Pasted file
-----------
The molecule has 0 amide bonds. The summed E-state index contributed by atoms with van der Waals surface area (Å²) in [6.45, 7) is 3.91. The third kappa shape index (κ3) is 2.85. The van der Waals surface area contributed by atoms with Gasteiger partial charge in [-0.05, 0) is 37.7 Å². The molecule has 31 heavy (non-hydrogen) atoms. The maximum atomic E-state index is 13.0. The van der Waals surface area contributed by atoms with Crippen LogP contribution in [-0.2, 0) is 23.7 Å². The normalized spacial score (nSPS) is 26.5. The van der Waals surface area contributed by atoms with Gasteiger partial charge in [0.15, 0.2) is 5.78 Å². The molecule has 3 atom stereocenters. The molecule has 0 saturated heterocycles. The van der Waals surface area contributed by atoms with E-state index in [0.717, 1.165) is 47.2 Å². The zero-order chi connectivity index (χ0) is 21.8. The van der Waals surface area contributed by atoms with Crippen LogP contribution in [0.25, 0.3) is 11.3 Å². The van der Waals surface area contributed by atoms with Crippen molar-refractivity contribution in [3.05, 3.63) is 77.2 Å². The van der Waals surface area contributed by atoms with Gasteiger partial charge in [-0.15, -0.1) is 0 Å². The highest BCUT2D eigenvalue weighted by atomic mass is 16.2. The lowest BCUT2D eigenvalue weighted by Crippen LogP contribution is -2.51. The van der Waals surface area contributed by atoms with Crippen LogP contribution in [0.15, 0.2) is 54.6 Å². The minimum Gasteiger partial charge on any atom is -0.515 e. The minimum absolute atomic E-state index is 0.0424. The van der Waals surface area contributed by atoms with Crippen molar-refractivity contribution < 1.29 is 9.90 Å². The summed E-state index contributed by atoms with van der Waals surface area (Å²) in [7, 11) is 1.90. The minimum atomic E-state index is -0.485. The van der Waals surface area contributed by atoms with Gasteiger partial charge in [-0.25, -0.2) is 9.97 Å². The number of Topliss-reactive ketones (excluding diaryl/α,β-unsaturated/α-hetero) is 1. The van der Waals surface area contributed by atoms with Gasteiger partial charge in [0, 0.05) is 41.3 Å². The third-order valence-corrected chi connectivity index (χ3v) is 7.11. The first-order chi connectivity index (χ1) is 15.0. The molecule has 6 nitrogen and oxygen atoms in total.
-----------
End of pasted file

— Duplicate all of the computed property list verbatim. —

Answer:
The molecule has 0 amide bonds. The summed E-state index contributed by atoms with van der Waals surface area (Å²) in [6.45, 7) is 3.91. The third kappa shape index (κ3) is 2.85. The van der Waals surface area contributed by atoms with Gasteiger partial charge in [-0.05, 0) is 37.7 Å². The molecule has 31 heavy (non-hydrogen) atoms. The maximum atomic E-state index is 13.0. The van der Waals surface area contributed by atoms with Crippen LogP contribution in [-0.2, 0) is 23.7 Å². The normalized spacial score (nSPS) is 26.5. The van der Waals surface area contributed by atoms with Gasteiger partial charge in [0.15, 0.2) is 5.78 Å². The molecule has 3 atom stereocenters. The molecule has 0 saturated heterocycles. The van der Waals surface area contributed by atoms with E-state index in [0.717, 1.165) is 47.2 Å². The zero-order chi connectivity index (χ0) is 21.8. The van der Waals surface area contributed by atoms with Crippen LogP contribution in [0.25, 0.3) is 11.3 Å². The van der Waals surface area contributed by atoms with Crippen molar-refractivity contribution in [3.05, 3.63) is 77.2 Å². The van der Waals surface area contributed by atoms with Gasteiger partial charge in [-0.15, -0.1) is 0 Å². The highest BCUT2D eigenvalue weighted by atomic mass is 16.2. The lowest BCUT2D eigenvalue weighted by Crippen LogP contribution is -2.51. The van der Waals surface area contributed by atoms with Crippen LogP contribution in [0.15, 0.2) is 54.6 Å². The minimum Gasteiger partial charge on any atom is -0.515 e. The minimum absolute atomic E-state index is 0.0424. The van der Waals surface area contributed by atoms with Crippen molar-refractivity contribution < 1.29 is 9.90 Å². The summed E-state index contributed by atoms with van der Waals surface area (Å²) in [7, 11) is 1.90. The minimum atomic E-state index is -0.485. The van der Waals surface area contributed by atoms with Gasteiger partial charge in [-0.25, -0.2) is 9.97 Å². The number of Topliss-reactive ketones (excluding diaryl/α,β-unsaturated/α-hetero) is 1. The van der Waals surface area contributed by atoms with Gasteiger partial charge in [0, 0.05) is 41.3 Å². The third-order valence-corrected chi connectivity index (χ3v) is 7.11. The first-order chi connectivity index (χ1) is 15.0. The molecule has 6 nitrogen and oxygen atoms in total.